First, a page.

.GAO Report on Terrorism Insurance
On June 12, 2014, the GAO publically released a report that was submitted to Congress in May entitled “Terrorism Insurance: Treasury Needs to Collect and Analyze Data to Better Understand Fiscal Exposure and Clarify Guidance.” The report was prepared at the behest of Rep. Ed Royce (R-CA) and Rep. Randy Neugebauer (R-TX). The report:
- Evaluates the extent of available data and the U.S. Department of the Treasury’s (Treasury) efforts in determining the federal government’s exposure under the Terrorism Risk Insurance Act (TRIA);
- Describes changes in the terrorism insurance market since 2002; and
- Evaluates the potential impact of selected changes to TRIA.
Under TRIA, the Treasury is required to compile information annually on terrorism risk insurance premium rates. The GAO found that the Treasury has not collected or sought this information. According to the GAO, the Treasury currently collects some information from certain large insurance brokers and A.M. Best, but it does not collect comprehensive data on the terrorism risk insurance market as a whole. Without this data, according to the report, the Treasury cannot provide Congress with information regarding:
- How many insurers offer terrorism insurance;
- The overall capacity in the terrorism insurance market; and
- Whether differences exist between the pricing and take-up rate of terrorism coverage in companies of different sizes, between industries or in different regions.
The GAO noted that under TRIA the Treasury may issue “regulations and procedures to effectively administer and implement [the Terrorism Risk Insurance Program],” but questioned whether this authority would permit the Treasury to collect comprehensive market data directly from insurers. Without this data, the GAO found that the Treasury does not have sufficient information to assess “availability and affordability of terrorism risk insurance.” The Treasury also has not fully analyzed the federal government’s “fiscal exposure under different scenarios of potential terrorist attacks.”
The GAO evaluated the impact of not renewing TRIA as well as several proposed changes to the program. The GAO stated that the long-term impact of the expiration of TRIA “is difficult to determine,” but according to insurers – at least in the short term – the availability of terrorism coverage will “become more limited.”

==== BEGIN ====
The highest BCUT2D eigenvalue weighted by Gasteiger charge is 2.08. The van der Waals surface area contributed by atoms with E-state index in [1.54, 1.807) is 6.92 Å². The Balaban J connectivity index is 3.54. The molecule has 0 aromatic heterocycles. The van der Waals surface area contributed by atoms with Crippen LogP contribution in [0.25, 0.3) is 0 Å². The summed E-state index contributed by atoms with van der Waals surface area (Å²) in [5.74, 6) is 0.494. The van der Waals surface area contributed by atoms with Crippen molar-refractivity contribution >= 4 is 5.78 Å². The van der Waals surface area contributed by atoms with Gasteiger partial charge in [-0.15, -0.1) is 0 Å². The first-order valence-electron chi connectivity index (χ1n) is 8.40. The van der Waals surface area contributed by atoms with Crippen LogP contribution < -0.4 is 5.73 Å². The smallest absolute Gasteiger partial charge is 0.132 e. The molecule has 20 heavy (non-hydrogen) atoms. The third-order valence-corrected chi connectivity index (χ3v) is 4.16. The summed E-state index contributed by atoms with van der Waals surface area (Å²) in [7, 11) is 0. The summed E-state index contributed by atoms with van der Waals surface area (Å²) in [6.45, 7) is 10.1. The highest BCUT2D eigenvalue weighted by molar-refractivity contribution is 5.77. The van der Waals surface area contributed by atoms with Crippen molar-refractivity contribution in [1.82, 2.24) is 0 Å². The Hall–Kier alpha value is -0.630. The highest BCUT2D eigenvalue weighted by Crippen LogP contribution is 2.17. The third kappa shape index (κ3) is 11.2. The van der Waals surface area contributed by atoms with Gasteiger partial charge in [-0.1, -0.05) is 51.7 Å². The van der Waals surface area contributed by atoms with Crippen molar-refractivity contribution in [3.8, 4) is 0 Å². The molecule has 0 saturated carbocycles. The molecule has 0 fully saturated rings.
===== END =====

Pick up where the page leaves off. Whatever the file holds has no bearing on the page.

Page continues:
The GAO surveyed insurers regarding potential changes to TRIA and found:
- A majority of surveyed insurers said that TRIA's program trigger could be increased without significantly changing their ability to provide coverage;
- Most of the insurers said that increases to the current deductible or private-sector co-share could affect insurer capacity and pricing. It might also impact their solvency in the case of a large terrorism loss;
- Some insurers stated that the industry could absorb an increase to the industry aggregate retention amount;
- Most surveyed insurers did not favor establishing a pre-funding mechanism (such as a pool) in place of the current post-funding mechanism under TRIA (recoupment).
The report discussed the potential use of reinsurance and insurance-linked securities to transfer terrorism risk, but noted that according to a reinsurance trade association representative, “[w]ithout TRIA, current reinsurance capacity would be insufficient to respond to a large-scale terrorist attack.” The report explained that “reinsurers face the same challenges as primary insurers––that is, [that] terrorism risk is difficult to model and price.” The GAO noted that as of April 2014, no property and casualty terrorism bonds have been issued.
The report also noted that insurers were uncertain about whether TRIA covers risks from a cyber terrorism attack. Specifically, it explained that “there [is] some uncertainty about what the term [cyber terrorism] encompasse[s].” The GAO suggested that without clarification that TRIA covers cyber terrorism, coverage for cyber risks may be restricted.
The GAO recommended that the Treasury:
- Collect the data needed to analyze the terrorism insurance market, including, for example, data about terrorism coverage by line of insurance and terrorism insurance premiums earned. In taking this action, the Treasury should determine whether any additional authority is needed and, if so, work with Congress to ensure it has the authority needed to carry out this action.
- Periodically assess data collected related to terrorism insurance, including analyzing differences in terrorism insurance by company size, geography or industry sector; conducting hypothetical illustrative examples to help estimate the potential magnitude of fiscal exposure; and examining how changing program parameters may impact the market and fiscal exposure.
- Gather additional information needed from the insurance industry related to how cyber terrorism is defined and used in policies, and clarify whether losses that may result from cyber terrorism are covered under TRIA. Clarification could be made through an interpretative letter or revisions to program regulations, some combination thereof or any other vehicle that the Treasury deems appropriate.
Financial Services Committee to Consider TRIA Renewal and FSOC Reform Legislation
On June 19, 2014, the Financial Services Committee of the U.S. House of Representatives will consider amendments to the following legislation: